Book review: The Story of a Brief Marriage by Anuk Arudpragasam
The Story of a Brief Marriage by Anuk Arudpragasam, Fourth Estate/HarperCollins Books. 2017 release.
So, this is a story you read at one sitting, with something small and hard lodged at the back of your throat, and be warned, that something never dissolves; not while you are reading the book, not for a while after you have finished reading the book.
I`ve long been tracking this book, and the wait was worth it. Arudpragasam`s prize-winning (DSC Prize for South Asian Literature, Shakti Bhatt First Book Prize, both in 2017) story tells us of young Dinesh at one of the makeshift camps the Lankan Tamils have been driven to by both the `movement ` and the army, a camp uncomfortably close to the sea, meaning there was no further to flee but into the sea.
Overnight, these people have become the wretched of the earth, having fled their homes with a sizeable amount of their goods but now keeping all their earthly belongings in a few bags, living in sub-human conditions, trying to hold on to their fast fraying sanity, to their sad self-pride, learning to tell different detonating devices from the sounds and clicks, learning to live with a limb, an eye, some fingers missing, showing each other their shrapnel scars, surviving, just surviving.
The story really lies in the peripheral details here: of fathers desperately trying to hand over the responsibilities of their daughters to the first young man they find in the camp, of some men thrashing their brother-in-law because he had made an attempt to abandon their sister…only, he wasn’t fleeing the camp, he was only trying to kill himself nearby.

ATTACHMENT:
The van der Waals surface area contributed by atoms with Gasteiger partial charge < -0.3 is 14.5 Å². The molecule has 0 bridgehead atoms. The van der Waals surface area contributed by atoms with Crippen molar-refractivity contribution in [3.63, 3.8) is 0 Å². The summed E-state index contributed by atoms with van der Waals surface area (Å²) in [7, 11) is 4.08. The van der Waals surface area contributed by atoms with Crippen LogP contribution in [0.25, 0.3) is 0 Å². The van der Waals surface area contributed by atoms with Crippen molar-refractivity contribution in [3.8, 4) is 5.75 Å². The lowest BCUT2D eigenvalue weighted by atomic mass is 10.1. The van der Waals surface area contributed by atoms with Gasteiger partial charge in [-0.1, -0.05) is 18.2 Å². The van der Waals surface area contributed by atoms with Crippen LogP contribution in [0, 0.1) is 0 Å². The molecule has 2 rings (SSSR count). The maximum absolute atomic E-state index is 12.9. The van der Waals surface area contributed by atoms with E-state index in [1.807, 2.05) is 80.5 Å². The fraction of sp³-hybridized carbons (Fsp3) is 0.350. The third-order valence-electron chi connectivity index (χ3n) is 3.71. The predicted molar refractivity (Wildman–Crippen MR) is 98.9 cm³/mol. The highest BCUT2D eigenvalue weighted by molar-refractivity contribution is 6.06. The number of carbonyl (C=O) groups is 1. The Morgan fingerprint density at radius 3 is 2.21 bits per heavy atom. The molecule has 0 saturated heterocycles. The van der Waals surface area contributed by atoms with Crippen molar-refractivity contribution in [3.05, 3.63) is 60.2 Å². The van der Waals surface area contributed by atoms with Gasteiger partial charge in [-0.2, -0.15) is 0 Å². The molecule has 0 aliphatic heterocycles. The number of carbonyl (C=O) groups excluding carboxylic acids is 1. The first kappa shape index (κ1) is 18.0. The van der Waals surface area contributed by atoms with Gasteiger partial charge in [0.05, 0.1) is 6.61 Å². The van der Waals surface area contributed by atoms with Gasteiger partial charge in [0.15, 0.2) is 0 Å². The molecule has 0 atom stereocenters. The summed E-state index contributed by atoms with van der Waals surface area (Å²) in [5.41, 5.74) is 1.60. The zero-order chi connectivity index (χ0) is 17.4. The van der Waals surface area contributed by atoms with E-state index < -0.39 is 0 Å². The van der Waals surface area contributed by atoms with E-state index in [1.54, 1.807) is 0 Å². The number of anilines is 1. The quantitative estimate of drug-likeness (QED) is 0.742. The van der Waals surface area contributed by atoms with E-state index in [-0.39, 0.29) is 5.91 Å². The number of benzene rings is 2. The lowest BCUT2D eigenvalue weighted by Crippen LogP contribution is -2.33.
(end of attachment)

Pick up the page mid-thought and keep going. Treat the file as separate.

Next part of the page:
How Dinesh gets into the strangest marriage with Ganga, how he bizarrely worries that, having fallen out of the habit of chatting, he would have nothing to say to his bride; how he carved out a sleeping space in a small clearing inside the jungle a little away from the camp, a spiritual and psychological fortification of sorts, prettified with a decorative border made of pebbles, sticks and stones; how he finds himself discussing the O and A levels of education both his new wife and he have attained in another life; how he tries to remember the art of eating after a long period of starvation; his desire to wash and clean himself on his wedding night; the way he tries to glean something anything about Ganga from the conctentnts of her bag; how imperative it was for him not to lose control, cry or sleep for that matter.
How we are told the characters need to go to `the bathroom` when we know fully well there is no such room in the jungle, no such bathroom anywhere here, of the kind they used in another life.
On a personal note, you`d feel better when you think that the 25-year-old civil war in Sri Lanka finally drew to an end. You`d feel better, except you know that the plight of many Sri Lankan Tamils is not an improved one, eleven years after the end of the war.